Acute lymphoblastic leukemia (ALL) is the most common type of childhood cancer. Treatments of ALL predispose survivors to obesity, which increases the risk of cardiovascular disease and diabetes. The hallmark of obesity is excess fat mass, and adiposity is a superior predictor of cardiometabolic risk when compared to Body Mass Index (BMI), yet clinical measures of adiposity in children are lacking. The Tri-Ponderal Mass Index (TMI) (kg/m3) is a more accurate adiposity measure compared to BMI z-score in the general pediatric population. This cross-sectional study aimed to validate TMI as an adiposity measure against DEXA scan-derived adiposity, and to compare it to BMI z-score, in pediatric ALL survivors. This study was a retrospective chart review of pediatric ALL survivors diagnosed between 2004 and 2015 at McMaster Children’s Hospital, a tertiary pediatric center in Ontario, Canada. One hundred and thirteen patients (Female n = 55, 48.70%) were included, and adiposity was measured using DEXA scans. Exploratory partial correlations and linear regression analyses were adjusted for age, sex, ethnicity, and ALL risk status. Both TMI and BMI z-score correlated with the DEXA-measured fat mass percentage (FM%) (partial correlation TMI versus FM% r = 0.56;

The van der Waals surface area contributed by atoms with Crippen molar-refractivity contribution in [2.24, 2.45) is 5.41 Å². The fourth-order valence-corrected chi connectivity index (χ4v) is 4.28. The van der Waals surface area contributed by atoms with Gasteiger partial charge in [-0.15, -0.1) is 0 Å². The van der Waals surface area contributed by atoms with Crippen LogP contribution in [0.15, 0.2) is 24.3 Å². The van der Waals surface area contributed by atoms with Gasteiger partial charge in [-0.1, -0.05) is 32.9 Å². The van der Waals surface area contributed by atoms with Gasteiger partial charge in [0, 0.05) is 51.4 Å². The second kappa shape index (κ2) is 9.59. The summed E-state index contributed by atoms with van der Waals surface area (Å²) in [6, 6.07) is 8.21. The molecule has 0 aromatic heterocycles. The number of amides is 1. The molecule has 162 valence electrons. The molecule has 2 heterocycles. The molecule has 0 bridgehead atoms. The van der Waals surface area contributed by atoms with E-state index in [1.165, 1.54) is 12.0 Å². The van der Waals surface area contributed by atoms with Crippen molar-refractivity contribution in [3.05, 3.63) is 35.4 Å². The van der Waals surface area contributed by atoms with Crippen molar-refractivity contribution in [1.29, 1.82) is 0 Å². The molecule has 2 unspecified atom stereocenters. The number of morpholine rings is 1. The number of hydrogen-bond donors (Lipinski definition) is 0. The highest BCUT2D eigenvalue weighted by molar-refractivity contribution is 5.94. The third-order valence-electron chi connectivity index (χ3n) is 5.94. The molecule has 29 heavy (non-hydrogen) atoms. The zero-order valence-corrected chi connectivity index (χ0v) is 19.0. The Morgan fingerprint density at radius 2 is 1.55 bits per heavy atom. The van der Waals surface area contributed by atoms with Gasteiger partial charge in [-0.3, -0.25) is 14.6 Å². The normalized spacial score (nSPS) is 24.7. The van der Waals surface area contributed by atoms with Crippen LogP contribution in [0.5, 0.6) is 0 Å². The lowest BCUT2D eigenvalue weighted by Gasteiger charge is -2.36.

pvalue < 0.0001; BMI z-score versus FM% r = 0.55; pvalue < 0.0001). In regression analyses, the association of TMI was not inferior to BMI z-score in assessing adiposity (TMI versus FM% estimated unstandardized B 0.80, 95% CI 0.56, 1.02; pvalue < 0.0001; BMI z-score versus FM% (unstandardized B 0.37, 95% CI 0.26, 0.49; pvalue < 0.0001). The TMI is a useful clinical adiposity-specific measure in survivors of pediatric ALL.